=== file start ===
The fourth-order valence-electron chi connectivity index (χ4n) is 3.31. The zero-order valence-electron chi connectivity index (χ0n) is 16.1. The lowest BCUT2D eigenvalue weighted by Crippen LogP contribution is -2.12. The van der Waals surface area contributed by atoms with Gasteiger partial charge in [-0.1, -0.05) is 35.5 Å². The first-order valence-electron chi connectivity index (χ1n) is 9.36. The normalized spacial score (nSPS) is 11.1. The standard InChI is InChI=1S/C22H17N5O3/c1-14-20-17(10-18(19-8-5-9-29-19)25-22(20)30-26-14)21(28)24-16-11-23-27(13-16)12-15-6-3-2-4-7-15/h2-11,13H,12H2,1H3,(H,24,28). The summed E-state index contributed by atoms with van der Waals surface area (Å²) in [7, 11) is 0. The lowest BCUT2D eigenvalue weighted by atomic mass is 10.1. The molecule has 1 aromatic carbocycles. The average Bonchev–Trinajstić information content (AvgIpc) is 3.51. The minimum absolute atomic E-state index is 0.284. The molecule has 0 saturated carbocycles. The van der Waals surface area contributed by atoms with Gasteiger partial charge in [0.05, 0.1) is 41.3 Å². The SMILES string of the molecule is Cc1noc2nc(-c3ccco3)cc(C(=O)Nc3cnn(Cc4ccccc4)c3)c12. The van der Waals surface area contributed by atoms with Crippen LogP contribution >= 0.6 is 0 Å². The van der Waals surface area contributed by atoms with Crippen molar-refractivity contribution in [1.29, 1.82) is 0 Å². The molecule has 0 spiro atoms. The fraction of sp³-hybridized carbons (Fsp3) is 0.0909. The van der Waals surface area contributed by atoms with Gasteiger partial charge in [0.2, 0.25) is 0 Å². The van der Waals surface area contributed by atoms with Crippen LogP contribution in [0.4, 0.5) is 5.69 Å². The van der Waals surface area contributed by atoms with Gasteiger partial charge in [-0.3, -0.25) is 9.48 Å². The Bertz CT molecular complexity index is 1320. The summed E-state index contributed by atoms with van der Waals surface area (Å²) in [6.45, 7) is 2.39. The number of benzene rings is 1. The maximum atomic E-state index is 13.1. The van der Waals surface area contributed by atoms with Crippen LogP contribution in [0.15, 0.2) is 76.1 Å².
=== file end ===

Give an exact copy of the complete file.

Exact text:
The fourth-order valence-electron chi connectivity index (χ4n) is 3.31. The zero-order valence-electron chi connectivity index (χ0n) is 16.1. The lowest BCUT2D eigenvalue weighted by Crippen LogP contribution is -2.12. The van der Waals surface area contributed by atoms with Gasteiger partial charge in [-0.1, -0.05) is 35.5 Å². The first-order valence-electron chi connectivity index (χ1n) is 9.36. The normalized spacial score (nSPS) is 11.1. The standard InChI is InChI=1S/C22H17N5O3/c1-14-20-17(10-18(19-8-5-9-29-19)25-22(20)30-26-14)21(28)24-16-11-23-27(13-16)12-15-6-3-2-4-7-15/h2-11,13H,12H2,1H3,(H,24,28). The summed E-state index contributed by atoms with van der Waals surface area (Å²) in [7, 11) is 0. The lowest BCUT2D eigenvalue weighted by atomic mass is 10.1. The molecule has 1 aromatic carbocycles. The average Bonchev–Trinajstić information content (AvgIpc) is 3.51. The minimum absolute atomic E-state index is 0.284. The molecule has 0 saturated carbocycles. The van der Waals surface area contributed by atoms with Gasteiger partial charge in [0.05, 0.1) is 41.3 Å². The SMILES string of the molecule is Cc1noc2nc(-c3ccco3)cc(C(=O)Nc3cnn(Cc4ccccc4)c3)c12. The van der Waals surface area contributed by atoms with Crippen LogP contribution >= 0.6 is 0 Å². The van der Waals surface area contributed by atoms with Crippen molar-refractivity contribution in [1.29, 1.82) is 0 Å². The molecule has 0 spiro atoms. The fraction of sp³-hybridized carbons (Fsp3) is 0.0909. The van der Waals surface area contributed by atoms with Gasteiger partial charge in [0.2, 0.25) is 0 Å². The van der Waals surface area contributed by atoms with Crippen LogP contribution in [0.4, 0.5) is 5.69 Å². The van der Waals surface area contributed by atoms with Gasteiger partial charge in [-0.3, -0.25) is 9.48 Å². The Bertz CT molecular complexity index is 1320. The summed E-state index contributed by atoms with van der Waals surface area (Å²) in [6.45, 7) is 2.39. The number of benzene rings is 1. The maximum atomic E-state index is 13.1. The van der Waals surface area contributed by atoms with Crippen LogP contribution in [0.15, 0.2) is 76.1 Å².